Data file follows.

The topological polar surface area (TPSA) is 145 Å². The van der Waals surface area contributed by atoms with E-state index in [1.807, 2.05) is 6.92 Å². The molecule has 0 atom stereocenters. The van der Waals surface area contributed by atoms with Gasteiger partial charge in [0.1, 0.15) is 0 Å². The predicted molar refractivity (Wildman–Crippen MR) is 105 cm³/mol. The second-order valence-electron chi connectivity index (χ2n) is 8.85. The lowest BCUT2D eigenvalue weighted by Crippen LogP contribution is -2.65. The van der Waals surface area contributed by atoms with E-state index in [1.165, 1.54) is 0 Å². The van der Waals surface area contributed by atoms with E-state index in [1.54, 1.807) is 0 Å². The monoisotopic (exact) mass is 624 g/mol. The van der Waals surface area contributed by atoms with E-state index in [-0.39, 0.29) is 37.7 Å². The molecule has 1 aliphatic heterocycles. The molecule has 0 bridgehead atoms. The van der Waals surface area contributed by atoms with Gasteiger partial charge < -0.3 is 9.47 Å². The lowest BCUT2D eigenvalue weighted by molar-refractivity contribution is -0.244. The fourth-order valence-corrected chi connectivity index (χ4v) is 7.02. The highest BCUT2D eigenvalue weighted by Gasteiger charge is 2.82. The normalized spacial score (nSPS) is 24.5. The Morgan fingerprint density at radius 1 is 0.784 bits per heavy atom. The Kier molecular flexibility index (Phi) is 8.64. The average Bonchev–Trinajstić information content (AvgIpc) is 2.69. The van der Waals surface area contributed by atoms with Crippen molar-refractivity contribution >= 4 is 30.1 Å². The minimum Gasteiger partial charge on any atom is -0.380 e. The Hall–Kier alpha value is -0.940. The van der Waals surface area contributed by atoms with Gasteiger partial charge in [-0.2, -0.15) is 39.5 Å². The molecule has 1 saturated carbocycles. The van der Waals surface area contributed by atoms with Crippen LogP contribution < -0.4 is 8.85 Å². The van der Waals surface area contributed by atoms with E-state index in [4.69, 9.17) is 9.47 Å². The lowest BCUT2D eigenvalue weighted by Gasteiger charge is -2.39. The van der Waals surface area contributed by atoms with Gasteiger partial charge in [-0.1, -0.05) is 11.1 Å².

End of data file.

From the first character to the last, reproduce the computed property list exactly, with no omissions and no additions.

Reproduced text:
The topological polar surface area (TPSA) is 145 Å². The van der Waals surface area contributed by atoms with E-state index in [1.807, 2.05) is 6.92 Å². The molecule has 0 atom stereocenters. The van der Waals surface area contributed by atoms with Gasteiger partial charge in [0.1, 0.15) is 0 Å². The predicted molar refractivity (Wildman–Crippen MR) is 105 cm³/mol. The second-order valence-electron chi connectivity index (χ2n) is 8.85. The lowest BCUT2D eigenvalue weighted by Crippen LogP contribution is -2.65. The van der Waals surface area contributed by atoms with E-state index in [1.165, 1.54) is 0 Å². The van der Waals surface area contributed by atoms with E-state index in [1.54, 1.807) is 0 Å². The monoisotopic (exact) mass is 624 g/mol. The van der Waals surface area contributed by atoms with E-state index in [-0.39, 0.29) is 37.7 Å². The molecule has 1 aliphatic heterocycles. The molecule has 0 bridgehead atoms. The van der Waals surface area contributed by atoms with Gasteiger partial charge < -0.3 is 9.47 Å². The lowest BCUT2D eigenvalue weighted by molar-refractivity contribution is -0.244. The fourth-order valence-corrected chi connectivity index (χ4v) is 7.02. The highest BCUT2D eigenvalue weighted by Gasteiger charge is 2.82. The normalized spacial score (nSPS) is 24.5. The Morgan fingerprint density at radius 1 is 0.784 bits per heavy atom. The Kier molecular flexibility index (Phi) is 8.64. The average Bonchev–Trinajstić information content (AvgIpc) is 2.69. The van der Waals surface area contributed by atoms with Crippen molar-refractivity contribution >= 4 is 30.1 Å². The minimum Gasteiger partial charge on any atom is -0.380 e. The Hall–Kier alpha value is -0.940. The van der Waals surface area contributed by atoms with Gasteiger partial charge in [-0.2, -0.15) is 39.5 Å². The molecule has 1 saturated carbocycles. The van der Waals surface area contributed by atoms with Crippen LogP contribution < -0.4 is 8.85 Å². The van der Waals surface area contributed by atoms with E-state index in [4.69, 9.17) is 9.47 Å². The lowest BCUT2D eigenvalue weighted by Gasteiger charge is -2.39. The van der Waals surface area contributed by atoms with Gasteiger partial charge in [-0.1, -0.05) is 11.1 Å².